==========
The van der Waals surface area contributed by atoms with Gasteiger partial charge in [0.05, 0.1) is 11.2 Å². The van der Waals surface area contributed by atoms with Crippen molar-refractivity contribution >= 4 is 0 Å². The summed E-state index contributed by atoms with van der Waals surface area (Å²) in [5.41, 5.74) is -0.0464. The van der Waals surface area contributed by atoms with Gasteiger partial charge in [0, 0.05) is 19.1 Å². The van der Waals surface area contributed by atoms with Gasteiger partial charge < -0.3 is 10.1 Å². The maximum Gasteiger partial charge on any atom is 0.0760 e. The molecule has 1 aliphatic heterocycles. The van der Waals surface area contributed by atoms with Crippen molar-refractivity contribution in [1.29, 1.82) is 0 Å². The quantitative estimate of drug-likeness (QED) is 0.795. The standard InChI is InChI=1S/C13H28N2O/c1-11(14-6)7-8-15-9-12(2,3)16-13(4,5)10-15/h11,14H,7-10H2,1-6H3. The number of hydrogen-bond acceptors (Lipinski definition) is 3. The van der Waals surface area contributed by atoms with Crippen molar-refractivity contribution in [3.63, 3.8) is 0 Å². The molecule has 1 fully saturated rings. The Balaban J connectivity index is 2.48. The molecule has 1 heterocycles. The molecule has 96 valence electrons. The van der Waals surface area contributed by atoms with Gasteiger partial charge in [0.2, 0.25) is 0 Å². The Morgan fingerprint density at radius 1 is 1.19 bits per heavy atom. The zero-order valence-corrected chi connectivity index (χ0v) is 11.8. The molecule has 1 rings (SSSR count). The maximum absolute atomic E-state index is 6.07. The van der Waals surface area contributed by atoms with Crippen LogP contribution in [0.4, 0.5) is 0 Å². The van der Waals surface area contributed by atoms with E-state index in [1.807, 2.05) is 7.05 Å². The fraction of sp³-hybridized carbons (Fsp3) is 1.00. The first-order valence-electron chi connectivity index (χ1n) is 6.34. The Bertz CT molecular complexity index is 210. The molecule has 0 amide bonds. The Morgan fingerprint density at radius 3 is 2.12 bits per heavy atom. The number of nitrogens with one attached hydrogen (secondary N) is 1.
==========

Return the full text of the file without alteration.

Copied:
The van der Waals surface area contributed by atoms with Gasteiger partial charge in [0.05, 0.1) is 11.2 Å². The van der Waals surface area contributed by atoms with Crippen molar-refractivity contribution >= 4 is 0 Å². The summed E-state index contributed by atoms with van der Waals surface area (Å²) in [5.41, 5.74) is -0.0464. The van der Waals surface area contributed by atoms with Gasteiger partial charge in [0, 0.05) is 19.1 Å². The van der Waals surface area contributed by atoms with Gasteiger partial charge < -0.3 is 10.1 Å². The maximum Gasteiger partial charge on any atom is 0.0760 e. The molecule has 1 aliphatic heterocycles. The van der Waals surface area contributed by atoms with Crippen molar-refractivity contribution in [1.29, 1.82) is 0 Å². The quantitative estimate of drug-likeness (QED) is 0.795. The standard InChI is InChI=1S/C13H28N2O/c1-11(14-6)7-8-15-9-12(2,3)16-13(4,5)10-15/h11,14H,7-10H2,1-6H3. The number of hydrogen-bond acceptors (Lipinski definition) is 3. The van der Waals surface area contributed by atoms with Crippen molar-refractivity contribution in [3.63, 3.8) is 0 Å². The molecule has 1 fully saturated rings. The Balaban J connectivity index is 2.48. The molecule has 1 heterocycles. The molecule has 96 valence electrons. The van der Waals surface area contributed by atoms with Gasteiger partial charge in [0.2, 0.25) is 0 Å². The Morgan fingerprint density at radius 1 is 1.19 bits per heavy atom. The zero-order valence-corrected chi connectivity index (χ0v) is 11.8. The molecule has 1 rings (SSSR count). The maximum absolute atomic E-state index is 6.07. The van der Waals surface area contributed by atoms with Crippen LogP contribution in [0.4, 0.5) is 0 Å². The van der Waals surface area contributed by atoms with E-state index in [1.807, 2.05) is 7.05 Å². The fraction of sp³-hybridized carbons (Fsp3) is 1.00. The first-order valence-electron chi connectivity index (χ1n) is 6.34. The Bertz CT molecular complexity index is 210. The molecule has 0 amide bonds. The Morgan fingerprint density at radius 3 is 2.12 bits per heavy atom. The number of nitrogens with one attached hydrogen (secondary N) is 1.